Your course may revolve around students’ best interests. Forums dedicated to checking in on students’ well-being can provide a platform for them to voice any concerns. Likewise, as Angela Gibson, a faculty member of the OLC, states, a clear action plan can reassure students that remote learning is just as practical as courses administered in person.

Also, ensure students have regular opportunities to visit your virtual water cooler. Digital forums can help students keep in touch with classmates, professors or teaching assistants.

Spotlight: Academia on Twitter

On his timeline, Bill Harder, Qualitative and Survey Research Methodologist at American University, outlines what it was like transitioning to digital classes without any notice. Some of his takeaways: Avoid talking for an hour straight and employ breakout rooms to help students learn from one another. Check out Harder’s profile which has tips for moving a class online and ensuring student outcomes are optimized through the process.

For some students, colleges and universities are more than just learning spaces. These institutions may be students’ prime location for comfort, security and counselling. Christine Wolff-Eisenberg, Surveys and Research Manager at Ithaka S+R, reiterates some of the best practices for universities to follow when pivoting to remote teaching. She recommends providing online counselling services, having a food pantry for students to access and providing child care services on campus as some of the ways that universities can work to support all students during this transition period.

How can you maximize your productivity when working from home? Aisha Ahmad, international security professor at the University of Toronto, offers her best tips for ensuring you have a productive day without feeling burnt out. Ahmad urges academics to recognize accomplishments, no matter how small they might be, and stresses the need to check up on your neighbors, as “papers can wait.”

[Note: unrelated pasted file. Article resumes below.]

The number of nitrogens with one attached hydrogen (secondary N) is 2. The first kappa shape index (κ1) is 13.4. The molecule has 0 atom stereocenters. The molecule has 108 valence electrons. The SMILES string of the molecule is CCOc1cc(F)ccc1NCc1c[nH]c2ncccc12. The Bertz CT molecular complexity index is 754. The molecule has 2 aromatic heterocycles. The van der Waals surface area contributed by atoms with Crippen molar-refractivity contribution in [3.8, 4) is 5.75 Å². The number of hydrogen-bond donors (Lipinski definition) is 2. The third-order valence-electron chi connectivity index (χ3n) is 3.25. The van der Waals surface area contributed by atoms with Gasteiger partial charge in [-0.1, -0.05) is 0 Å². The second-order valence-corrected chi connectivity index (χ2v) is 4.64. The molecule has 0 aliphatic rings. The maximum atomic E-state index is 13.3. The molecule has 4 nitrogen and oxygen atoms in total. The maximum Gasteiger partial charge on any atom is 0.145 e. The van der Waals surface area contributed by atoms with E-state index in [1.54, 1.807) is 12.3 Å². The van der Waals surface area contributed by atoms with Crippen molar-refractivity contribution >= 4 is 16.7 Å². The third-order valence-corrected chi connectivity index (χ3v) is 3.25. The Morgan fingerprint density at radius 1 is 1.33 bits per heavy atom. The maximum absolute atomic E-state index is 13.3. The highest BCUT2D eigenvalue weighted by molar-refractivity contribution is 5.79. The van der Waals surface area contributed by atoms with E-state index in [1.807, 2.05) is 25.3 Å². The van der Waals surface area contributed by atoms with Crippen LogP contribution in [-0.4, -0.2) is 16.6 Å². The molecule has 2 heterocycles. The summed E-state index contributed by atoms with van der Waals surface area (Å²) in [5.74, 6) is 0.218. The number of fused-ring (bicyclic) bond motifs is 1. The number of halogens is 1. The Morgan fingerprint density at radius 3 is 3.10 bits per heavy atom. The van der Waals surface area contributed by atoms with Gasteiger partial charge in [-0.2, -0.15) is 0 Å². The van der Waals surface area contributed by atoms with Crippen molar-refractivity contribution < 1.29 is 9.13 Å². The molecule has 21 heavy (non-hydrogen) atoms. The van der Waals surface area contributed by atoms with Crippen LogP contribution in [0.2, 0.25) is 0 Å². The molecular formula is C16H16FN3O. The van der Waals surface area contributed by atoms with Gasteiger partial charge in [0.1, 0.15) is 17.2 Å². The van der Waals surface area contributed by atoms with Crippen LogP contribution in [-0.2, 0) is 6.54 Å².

Students need to be at the forefront of the transition to digital courses, urges Jenae Cohn, an Academic Technology Specialist at Stanford University. Cohn outlines how it’s okay—and even beneficial—to blend synchronous and asynchronous work in your course delivery. It can also be beneficial for students to adopt one new technology rather than every remote platform available, as to avoid feeling overwhelmed.

How much discussion is too much? Julia Largent, professor of communication at McPherson College in Kansas, curates best practices for virtual discussion boards. Everything from assigning students participation points to the type of questions professors should ask to stimulate thoughtful discussion is outlined.

Here are just a few of the hashtags you may wish to peruse for more tips on remote teaching from the Twittersphere: #CovidCampus, #RemoteTeaching, #InstructionalContinuity and #AcademicTwitter.

With major platform upgrades—and a new free virtual classroom offering—Top Hat is showing educators just how much better online and blended learning can be. Reimagining just how much better online and blended courses can be—is at the heart of a major set of upgrades to the Top Hat platform: the launch of Top Hat Pro and our free Top Hat Basic offering.

Tagged as: